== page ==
Reference: CMMC 1.02
Level Introduced: 2
Use encrypted sessions for the management of network devices.
When an organization connects to and manages network devices, it should use an encrypted session. The most common encrypted method is a Secure Shell (SSH).
You are an IT administrator for your organization. You are in charge of updating devices on your network. You access these devices over the network instead of at the deviceâ€™s physical location. When you establish a connection to these devices, you use an SSH connection. An SSH connection protects you. For example, an adversary has installed malware on a network device. If you use an unencrypted session (i.e., telnet into a device) the adversary can view your username and password. But, if you use an SSH connection, the adversary cannot see this information.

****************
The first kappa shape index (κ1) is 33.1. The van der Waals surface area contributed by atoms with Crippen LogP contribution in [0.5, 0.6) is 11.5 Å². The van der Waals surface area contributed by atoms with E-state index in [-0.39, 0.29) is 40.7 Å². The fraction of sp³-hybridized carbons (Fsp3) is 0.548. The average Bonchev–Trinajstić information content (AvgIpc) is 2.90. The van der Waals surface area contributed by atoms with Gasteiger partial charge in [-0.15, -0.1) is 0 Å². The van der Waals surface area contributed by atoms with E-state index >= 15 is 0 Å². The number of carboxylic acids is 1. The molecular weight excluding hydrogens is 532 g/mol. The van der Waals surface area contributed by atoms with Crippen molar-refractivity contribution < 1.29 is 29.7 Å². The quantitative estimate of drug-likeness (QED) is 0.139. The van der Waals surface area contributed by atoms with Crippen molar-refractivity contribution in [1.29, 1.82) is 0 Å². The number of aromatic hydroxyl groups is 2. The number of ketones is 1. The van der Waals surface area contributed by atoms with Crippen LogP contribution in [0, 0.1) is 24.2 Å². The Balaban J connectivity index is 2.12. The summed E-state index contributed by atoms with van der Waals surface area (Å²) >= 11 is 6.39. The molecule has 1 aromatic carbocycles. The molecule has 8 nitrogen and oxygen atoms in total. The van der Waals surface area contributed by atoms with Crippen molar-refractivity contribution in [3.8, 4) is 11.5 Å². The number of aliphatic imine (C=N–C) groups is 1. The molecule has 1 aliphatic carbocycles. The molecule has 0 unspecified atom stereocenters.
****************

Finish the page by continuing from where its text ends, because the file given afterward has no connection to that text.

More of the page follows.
Management of network devices is a security critical process and needs to have confidentiality protection and authentication to protect against adversaries trying to gain information or change the network infrastructure.
Confidentiality protection prevents an adversary from sniffing passwords or configuration information. Authenticity protection includes, for example, protecting against man-in-the- middle attacks, session hijacking, and the insertion of false information into communications sessions. This requirement addresses communications protection at the session versus packet level (e.g., sessions in service-oriented architectures providing web-based services).
Source: CMMC v1.02